There is a surprise entrant to the Maun East parliamentary race.
This new entrant is none other than an independent candidate Simon Lethake, 42, of Mapako ward in Maun.
The young businessman’s participation was only known on the day of the Independent Electoral Commission (IEC) registration of candidates.
Voice Reporter Daniel Chida spoke to this candidate who seems lost in politics.
Q: Good day sir, can you please introduce yourself to our readers.
I am young Motswana born and bred in Maun.
I hold a Bachelor of Accounts which I obtained in 2009 from the University of Botswana.
I worked at the Ministry of Finance and Development as a Finance Officer for three years before resigning to form my own consultancy.
Q: When did you join politics?
In 2012 I became a member of the Botswana Movement for Democracy (BMD) though I was not active because of the position I held at the Seventh Day Adventist Church.
I didn’t offer much to their movement which I can point out.
I was just there as a card carrying member.
Q: Why did you resign then?
I resigned in 2013 because my business took most of my time and I decided to quit since I was always on the road.
I didn’t want a situation where I was going to be counted amongst the members while in fact I contributed nothing.
There is no bad blood between us.
Q: Nothing was known about you until during the nomination of candidates or registration with IEC. Can you explain to us?
The thing is that I was not sure if my application to stand as an independent candidate has been approved.
I have been engaged in a number of community projects and I saw the need for me to represent my people.
Q: When exactly did you decide to contest as an independent candidate?
I declared interest in November 2013 but since I had used my sister’s work address, my confirmation letter was not delivered to me on time.
I only learnt of my confirmation when IEC officials hand delivered the one inviting me for a workshop in July this year and because of limited resources I didn’t do much except telling my friends and clients.
I am glad their response to my thought was positive.
Q: There are allegations that you have been paid to contest so that you divide UDC voters. Your take on that?
It is unfortunate for people to think that way but that is not the case. I decided on my own to contest.
Q: Some allege that you have been promised tenders since you have a business.
Yes I do have a business but like I said no one bribed me to contest.
I take that as an insult. Those allegations are unfounded and baseless.
Q: With a few weeks before elections how do you fancy your chances?
I will definitely win. I do have massive support in Boseja ward and my clients will also come in handy.
Q: You are from Maun West but decided to contest in the Maun East constituency, why?
I am better known in Maun East because I stayed there for six years.
I am also familiar with the issues concerning the constituency.
Q: Not a single rally so far, what is your mode of campaign?
I give campaign pamphlets on the streets and also T-shirts to the people.
Q: But there is only one T-shirt and it is the one you are wearing (he interrupts with a loud laughter)
Loyal friends do help in mobilising my campaign because I do not have resources.
Q: Are you serious about the decision you took?
Definitely, I am serious. Split of votes is going to work to my advantage too.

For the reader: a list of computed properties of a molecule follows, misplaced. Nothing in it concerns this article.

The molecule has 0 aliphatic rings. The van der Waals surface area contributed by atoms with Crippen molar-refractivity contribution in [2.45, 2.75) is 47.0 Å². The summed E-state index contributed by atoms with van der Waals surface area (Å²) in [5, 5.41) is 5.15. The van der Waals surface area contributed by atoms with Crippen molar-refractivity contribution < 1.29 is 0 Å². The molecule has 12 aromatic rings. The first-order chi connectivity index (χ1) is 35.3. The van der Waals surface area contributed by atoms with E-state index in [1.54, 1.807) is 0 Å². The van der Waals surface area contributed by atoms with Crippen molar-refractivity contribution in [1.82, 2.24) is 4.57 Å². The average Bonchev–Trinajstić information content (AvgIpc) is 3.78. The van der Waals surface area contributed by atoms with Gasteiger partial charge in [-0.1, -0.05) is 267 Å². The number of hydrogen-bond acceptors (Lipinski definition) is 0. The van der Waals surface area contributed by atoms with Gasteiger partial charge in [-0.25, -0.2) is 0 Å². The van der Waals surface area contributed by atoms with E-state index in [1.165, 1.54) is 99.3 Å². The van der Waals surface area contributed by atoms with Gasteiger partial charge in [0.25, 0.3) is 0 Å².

Q: It was hard to find you since people don’t even know you. How are you going to change that in a few weeks left?
I know people don’t know me except in Boseja and Kubung ward but since the IEC will be announcing all contestants it will work to my advantage.
I have a campaign team of five people and we are working hard. With or without resources we are going through with our mandate.
Q: You did not take part in any of the radio parliamentary debates, how are people going to know your strength?
It’s a pity because I had family problems to attend to during those debates especially the Radio Botswana one.
I also didn’t want to take part since I was not sure if my application would be approved.
Q: With less than 10 campaign posters around the whole constituency, how are the people going to know your position?
My team is busy on the ground.
Q: Who is financing you?
I don’t have a financier.
Q: When is your launch?
Due to lack of funds, I won’t be launched.
Q: What does your campaign symbol (the blue sprinting horse) mean?
It mean run for the bright future. You have to come out of doom and I am the light.
Q: What developments will you bring to Maun East?
A thorough market research is needed for the youth who want to venture into business because the majority who have been dealing with me through my company are clueless on that and they end up doing short cuts.
I have been with the Women Affairs Department for some time and I realised that they have problems of accessing loan from banks because of collateral issues.
They also have problems acquiring land for their business and I will advocate that they be allowed to divide their residential plots for commercial purposes.
I will also advocate for nurses to be allowed to register their own clinics because the law that is there now is not clear on that issue.
Q: You haven’t touched core issues like unemployment, poverty and human-wildlife conflict.
Those issues are on pipeline and I will cover them once in parliament.
Q: You also mention Boseja-Kubung ward only leaving out some wards, don’t you think a council position could have been better?
People say that but I believe what I am doing is right. I am certain of a win.
I have personal issues on why I am not contesting as a councillor.